A semi-empirical representation of the temporal variation of total greenhouse gas levels expressed as equivalent levels of carbon dioxide
by Huang, J., R. Wang, R. Prinn and D. Cunnold (9-Jun)
Joint Program Report Series, 10 pages, 2009
MIT News Release: June 22, 2009
In order to examine the underlying longer-term trends in greenhouse gases, that are driven for example by anthropogenic emissions or climate change, it is useful to remove the recurring effects of natural cycles and oscillations on the sources and/or sinks of those gases that have strong biological (e.g., CO2, CH4, N2O) and/or photochemical (e.g., CH4) influences on their global atmospheric cycles. We use global observations to calculate monthly estimates of greenhouse gas levels expressed as CO2 equivalents, and then fit these estimates to a semi-empirical model that includes the natural seasonal, QBO, and ENSO variations, as well as a second order polynomial expressing longer-term variations. We find that this model provides a reasonably accurate fit to the observation-based monthly data. We also show that this semi-empirical model has some predictive capability; that is it can be used to provide a reasonably reliable estimate of CO2 equivalents at the current time using validated observations that lag real time by a few to several months.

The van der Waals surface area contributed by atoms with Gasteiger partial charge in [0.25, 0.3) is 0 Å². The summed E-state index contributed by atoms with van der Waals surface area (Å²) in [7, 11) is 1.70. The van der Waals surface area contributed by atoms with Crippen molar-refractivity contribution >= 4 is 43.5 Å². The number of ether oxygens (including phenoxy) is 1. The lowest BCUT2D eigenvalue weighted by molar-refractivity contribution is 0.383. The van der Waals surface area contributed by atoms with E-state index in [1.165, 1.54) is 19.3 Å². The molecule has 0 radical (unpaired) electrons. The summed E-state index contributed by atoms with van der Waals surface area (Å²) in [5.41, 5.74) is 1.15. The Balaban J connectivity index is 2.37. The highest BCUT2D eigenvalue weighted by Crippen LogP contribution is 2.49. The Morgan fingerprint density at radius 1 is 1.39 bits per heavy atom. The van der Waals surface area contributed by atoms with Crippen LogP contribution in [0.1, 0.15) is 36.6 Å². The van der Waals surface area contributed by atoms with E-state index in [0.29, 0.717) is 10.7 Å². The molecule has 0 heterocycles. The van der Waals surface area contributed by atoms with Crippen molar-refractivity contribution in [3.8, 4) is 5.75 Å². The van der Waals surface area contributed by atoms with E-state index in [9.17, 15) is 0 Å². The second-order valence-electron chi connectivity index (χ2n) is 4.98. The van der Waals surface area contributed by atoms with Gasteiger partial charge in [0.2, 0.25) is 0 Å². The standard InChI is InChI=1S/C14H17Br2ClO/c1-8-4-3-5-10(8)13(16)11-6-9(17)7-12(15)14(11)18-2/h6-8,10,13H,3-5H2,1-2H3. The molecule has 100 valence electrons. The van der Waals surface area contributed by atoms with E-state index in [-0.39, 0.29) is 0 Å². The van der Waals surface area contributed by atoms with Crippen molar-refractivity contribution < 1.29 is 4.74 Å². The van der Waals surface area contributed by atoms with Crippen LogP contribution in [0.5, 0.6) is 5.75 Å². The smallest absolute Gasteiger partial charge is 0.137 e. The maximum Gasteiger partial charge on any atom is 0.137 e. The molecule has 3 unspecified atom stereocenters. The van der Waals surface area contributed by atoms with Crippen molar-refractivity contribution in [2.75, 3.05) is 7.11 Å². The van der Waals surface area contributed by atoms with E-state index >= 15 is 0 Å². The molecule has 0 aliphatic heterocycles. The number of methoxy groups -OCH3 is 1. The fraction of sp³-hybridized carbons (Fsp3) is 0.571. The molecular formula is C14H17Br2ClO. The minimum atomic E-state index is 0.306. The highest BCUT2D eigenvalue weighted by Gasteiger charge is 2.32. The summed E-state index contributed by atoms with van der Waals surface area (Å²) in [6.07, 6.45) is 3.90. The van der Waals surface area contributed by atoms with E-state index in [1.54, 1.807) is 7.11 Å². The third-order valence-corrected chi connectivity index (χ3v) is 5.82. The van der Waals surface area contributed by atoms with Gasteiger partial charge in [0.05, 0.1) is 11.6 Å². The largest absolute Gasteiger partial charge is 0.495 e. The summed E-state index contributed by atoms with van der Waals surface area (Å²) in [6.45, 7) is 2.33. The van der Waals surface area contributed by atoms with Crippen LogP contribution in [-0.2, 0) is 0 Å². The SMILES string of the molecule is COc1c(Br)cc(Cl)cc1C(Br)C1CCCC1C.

For more information, see the Carbon Counter Project.
Link to full document (630 kB PDF)